Wednesday, 20 June 2012

Brogan's morning briefing..


News from the G20 Summit in Mexico is that Spain and Italy are set to be bailed out to the tune of £600 billion. We've splashed  on it, saying it represents a substantial shift in policy for Angela Merkel. Of course, nothing is decided yet.

The summit is turning into a test of wills between the Americans and the EU specifically Germany. José Manuel Barroso's outburst against Anglo-Saxon capitalism added to the tensions. Our leader column  has called this delusional and said that resolving the crisis will be "be nigh on impossible if Mr Barroso and his colleagues insist on burying their heads so firmly in the sand."

Once again we will go through the ritual of waiting to see what the markets say a bit later, knowing that by lunchtime it could be judged insufficient.

The FT's splash  focuses on the fact that this is a bid to cut the cost of euro borrowing, reporting that Ms Merkel had subsequent conversations on the sidelines of the summit - something that has led her interlocutors to believe she may be willing to do more.

But it's the action on the sidelines that has really caught the overnight attention. Papers full of DC's confrontation with Kirchner. I like the detail that she spoke too fast for her interpreter to keep up. Pictures too. Mr Cameron will win points for both confronting Mrs Kirchner, and avoiding any traps.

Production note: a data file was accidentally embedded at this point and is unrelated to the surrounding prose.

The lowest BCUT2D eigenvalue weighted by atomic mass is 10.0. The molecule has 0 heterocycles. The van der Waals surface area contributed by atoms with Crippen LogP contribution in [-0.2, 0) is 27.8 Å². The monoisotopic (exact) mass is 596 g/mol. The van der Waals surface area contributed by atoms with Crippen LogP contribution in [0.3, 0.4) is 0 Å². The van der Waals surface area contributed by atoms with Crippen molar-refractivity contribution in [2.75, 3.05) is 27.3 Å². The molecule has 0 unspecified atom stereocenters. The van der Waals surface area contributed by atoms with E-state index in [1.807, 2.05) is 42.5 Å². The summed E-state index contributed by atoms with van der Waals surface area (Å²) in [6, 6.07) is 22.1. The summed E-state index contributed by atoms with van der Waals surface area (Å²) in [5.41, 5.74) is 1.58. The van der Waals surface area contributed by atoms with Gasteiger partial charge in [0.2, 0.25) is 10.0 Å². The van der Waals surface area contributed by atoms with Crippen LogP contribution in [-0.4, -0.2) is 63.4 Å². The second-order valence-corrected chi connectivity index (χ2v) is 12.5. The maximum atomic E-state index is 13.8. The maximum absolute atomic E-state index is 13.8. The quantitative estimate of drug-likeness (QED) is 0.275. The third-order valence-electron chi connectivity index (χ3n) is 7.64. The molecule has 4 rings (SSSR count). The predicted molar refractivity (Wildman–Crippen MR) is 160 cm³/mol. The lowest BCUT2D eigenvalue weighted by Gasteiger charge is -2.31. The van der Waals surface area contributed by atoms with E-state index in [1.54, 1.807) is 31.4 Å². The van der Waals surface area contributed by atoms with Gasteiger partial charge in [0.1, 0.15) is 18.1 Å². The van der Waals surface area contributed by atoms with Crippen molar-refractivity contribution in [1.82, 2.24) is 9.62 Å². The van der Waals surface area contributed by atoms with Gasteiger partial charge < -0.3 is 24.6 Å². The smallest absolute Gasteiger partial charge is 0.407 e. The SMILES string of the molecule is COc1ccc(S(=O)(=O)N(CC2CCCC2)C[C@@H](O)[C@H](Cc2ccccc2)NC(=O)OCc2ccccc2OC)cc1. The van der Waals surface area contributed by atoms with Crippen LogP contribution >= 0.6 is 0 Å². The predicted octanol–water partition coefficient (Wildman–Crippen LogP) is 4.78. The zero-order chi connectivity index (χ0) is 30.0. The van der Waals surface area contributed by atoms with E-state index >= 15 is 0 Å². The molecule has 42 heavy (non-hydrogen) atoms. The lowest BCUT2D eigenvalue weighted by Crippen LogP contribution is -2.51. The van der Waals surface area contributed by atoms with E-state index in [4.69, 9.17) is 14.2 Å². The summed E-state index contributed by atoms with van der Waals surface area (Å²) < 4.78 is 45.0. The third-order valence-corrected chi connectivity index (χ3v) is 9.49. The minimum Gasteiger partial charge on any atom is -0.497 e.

The summit also produced the increasingly comic dispute between Mr Cameron and France. Francois Hollande has reacted coolly to Dave's cheeky taunt that new French tax policies would drive rich French people to London. Mr Hollande said: "Everyone should take responsibility for what he says. I do. At a time when European solidarity should be strong, I will do nothing to breach it."

But my favourite snippet this morning is the Times report of the ding-dong between the travelling Lobby and Craig Oliver. He took exception to the hacks sneaking pics of the view behind his carefully placed backdrop, so took pics of them by the pool and threatened to release them.